“I can tell you really do care about him a lot,” she offered, “it’s sweet to see.” Francis could only nod in response, the compliment lifting his spirits significantly more than he thought it would, yet still a little awkward to take. Once more, Rosales picked up on this and shifted the topic of conversation, hoping to keep the big-hearted sophont in front of her feeling alright until his owner could be located. “So, where did you last see your… weed?” She chuckled at the last word, echoing through her chest like the sounds of small pieces of wood being gently tossed around by the wind. She wondered what the origin of such a nickname was - if it was something the florets insisted on that gradually turned positive as they realized their love for their owner, or if it was some silly hypnotic trick devised to take away their tools to degrade said owner. Either one would be quite adorable, and Rosales resolved to ask it later - in fact, what was it’s name? Certainly would help in looking for it. “And what’s it’s name, too?” She added quickly.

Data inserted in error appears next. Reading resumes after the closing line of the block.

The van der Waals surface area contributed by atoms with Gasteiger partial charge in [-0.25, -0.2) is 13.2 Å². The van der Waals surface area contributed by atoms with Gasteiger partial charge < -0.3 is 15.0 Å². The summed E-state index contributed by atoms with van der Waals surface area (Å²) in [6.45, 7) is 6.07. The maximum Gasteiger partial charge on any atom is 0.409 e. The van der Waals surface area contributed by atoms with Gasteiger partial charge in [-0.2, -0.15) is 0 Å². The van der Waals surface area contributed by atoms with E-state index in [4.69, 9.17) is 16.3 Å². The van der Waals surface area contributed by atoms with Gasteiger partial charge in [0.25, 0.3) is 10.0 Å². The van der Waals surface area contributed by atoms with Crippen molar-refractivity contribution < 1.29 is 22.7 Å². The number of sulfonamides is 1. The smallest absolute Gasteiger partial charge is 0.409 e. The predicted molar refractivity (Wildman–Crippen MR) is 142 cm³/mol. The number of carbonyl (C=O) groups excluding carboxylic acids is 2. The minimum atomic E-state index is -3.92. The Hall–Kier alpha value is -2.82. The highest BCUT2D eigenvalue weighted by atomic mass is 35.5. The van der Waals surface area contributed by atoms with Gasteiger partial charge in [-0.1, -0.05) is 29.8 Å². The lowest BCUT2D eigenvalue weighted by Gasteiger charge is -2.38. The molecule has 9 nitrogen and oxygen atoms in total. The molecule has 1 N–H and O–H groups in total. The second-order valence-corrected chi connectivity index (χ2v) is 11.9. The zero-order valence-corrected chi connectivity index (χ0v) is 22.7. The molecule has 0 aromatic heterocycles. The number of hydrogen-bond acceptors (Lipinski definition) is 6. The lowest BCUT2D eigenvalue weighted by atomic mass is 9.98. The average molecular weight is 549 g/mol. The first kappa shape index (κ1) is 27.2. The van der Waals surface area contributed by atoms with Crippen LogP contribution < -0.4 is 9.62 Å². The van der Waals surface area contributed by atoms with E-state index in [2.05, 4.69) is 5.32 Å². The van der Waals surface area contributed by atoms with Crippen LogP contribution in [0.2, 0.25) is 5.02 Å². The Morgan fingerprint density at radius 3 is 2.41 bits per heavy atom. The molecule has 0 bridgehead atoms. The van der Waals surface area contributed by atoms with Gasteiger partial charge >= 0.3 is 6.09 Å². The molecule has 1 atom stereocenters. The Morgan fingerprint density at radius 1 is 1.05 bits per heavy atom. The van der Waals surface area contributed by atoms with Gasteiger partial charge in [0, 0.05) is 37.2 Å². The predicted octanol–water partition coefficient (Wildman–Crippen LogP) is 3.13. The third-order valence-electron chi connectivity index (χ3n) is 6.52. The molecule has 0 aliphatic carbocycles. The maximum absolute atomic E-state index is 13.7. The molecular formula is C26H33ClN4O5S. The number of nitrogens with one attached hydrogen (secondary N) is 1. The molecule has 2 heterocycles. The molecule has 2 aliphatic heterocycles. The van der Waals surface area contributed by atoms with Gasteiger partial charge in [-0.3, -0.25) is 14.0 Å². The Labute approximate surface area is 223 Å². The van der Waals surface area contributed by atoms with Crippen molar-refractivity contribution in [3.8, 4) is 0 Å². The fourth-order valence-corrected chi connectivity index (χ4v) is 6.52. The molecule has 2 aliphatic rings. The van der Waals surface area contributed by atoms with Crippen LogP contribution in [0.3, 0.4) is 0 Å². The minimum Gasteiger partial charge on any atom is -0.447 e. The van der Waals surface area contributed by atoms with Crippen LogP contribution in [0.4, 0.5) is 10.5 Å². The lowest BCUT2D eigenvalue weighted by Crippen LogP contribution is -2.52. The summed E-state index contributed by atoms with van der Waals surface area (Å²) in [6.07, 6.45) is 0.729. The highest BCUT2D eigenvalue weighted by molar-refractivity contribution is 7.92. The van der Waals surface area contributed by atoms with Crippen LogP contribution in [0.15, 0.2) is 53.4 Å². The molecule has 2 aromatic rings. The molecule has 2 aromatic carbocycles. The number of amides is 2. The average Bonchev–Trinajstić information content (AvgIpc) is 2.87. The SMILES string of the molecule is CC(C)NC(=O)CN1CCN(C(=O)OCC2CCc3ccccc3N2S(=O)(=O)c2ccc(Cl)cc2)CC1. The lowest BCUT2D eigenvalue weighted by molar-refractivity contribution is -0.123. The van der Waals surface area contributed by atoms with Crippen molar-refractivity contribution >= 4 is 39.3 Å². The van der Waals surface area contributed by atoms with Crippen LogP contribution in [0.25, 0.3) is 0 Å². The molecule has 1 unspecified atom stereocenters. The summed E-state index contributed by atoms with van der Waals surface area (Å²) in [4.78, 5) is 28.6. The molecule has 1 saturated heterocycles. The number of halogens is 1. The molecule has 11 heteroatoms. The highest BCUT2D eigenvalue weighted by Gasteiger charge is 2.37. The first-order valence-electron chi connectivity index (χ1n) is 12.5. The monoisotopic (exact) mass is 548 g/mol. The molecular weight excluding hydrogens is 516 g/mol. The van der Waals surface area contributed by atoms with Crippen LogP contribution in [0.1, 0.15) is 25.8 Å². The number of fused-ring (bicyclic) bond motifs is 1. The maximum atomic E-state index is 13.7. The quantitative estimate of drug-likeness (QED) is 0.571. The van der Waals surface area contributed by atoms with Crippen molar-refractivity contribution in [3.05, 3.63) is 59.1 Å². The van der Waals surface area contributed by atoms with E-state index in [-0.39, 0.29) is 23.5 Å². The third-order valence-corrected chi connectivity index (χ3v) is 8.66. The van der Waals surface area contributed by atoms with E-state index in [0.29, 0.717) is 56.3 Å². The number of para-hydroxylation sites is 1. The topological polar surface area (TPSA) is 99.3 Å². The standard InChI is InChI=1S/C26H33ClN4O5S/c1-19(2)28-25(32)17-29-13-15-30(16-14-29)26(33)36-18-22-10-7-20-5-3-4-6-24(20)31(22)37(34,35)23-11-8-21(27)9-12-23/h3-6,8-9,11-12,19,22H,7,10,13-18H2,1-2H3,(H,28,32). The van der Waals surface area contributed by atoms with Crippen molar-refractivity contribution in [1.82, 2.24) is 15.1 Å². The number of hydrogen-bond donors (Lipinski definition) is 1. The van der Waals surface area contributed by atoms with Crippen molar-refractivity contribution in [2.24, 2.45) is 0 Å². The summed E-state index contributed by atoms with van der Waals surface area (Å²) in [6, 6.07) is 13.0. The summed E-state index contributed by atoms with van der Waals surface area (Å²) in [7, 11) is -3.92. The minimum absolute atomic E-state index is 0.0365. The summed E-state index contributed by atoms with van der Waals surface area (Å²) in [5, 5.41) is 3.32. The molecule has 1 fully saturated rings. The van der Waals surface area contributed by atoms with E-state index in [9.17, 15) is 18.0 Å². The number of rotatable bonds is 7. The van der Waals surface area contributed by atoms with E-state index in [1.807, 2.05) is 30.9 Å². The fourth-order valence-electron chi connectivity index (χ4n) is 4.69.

Francis’ eyebrows lifted and his mouth curled in contemplation. What was the name of the strain he and Marty were smoking? Of the two of them, he was more the strain snob, though being more of a snob than Marty wasn’t much of a challenge - one time as a prank he gave him a sandwich baggie of actual oregano instead of weed, and not only did he roll up and smoke the whole thing, but he on several different occasions asked if Francis could get some more of it. Francis let an ‘uhh’ roll for more than a few seconds before giving in a very tentative tone, “Cookie Hashplant?”

Rosales cocked her head to the side - strange name for an Affini, but with an uncountable number of them throughout the universe, statistically there’d be some strange names. She chuckled once again as Francis remembered there was a first part to the question, answering “oh, and I think Marty last saw it a few days ago. Wednesday? He’d know, but you uh… whatever you did, I’m not gonna bother you about it.”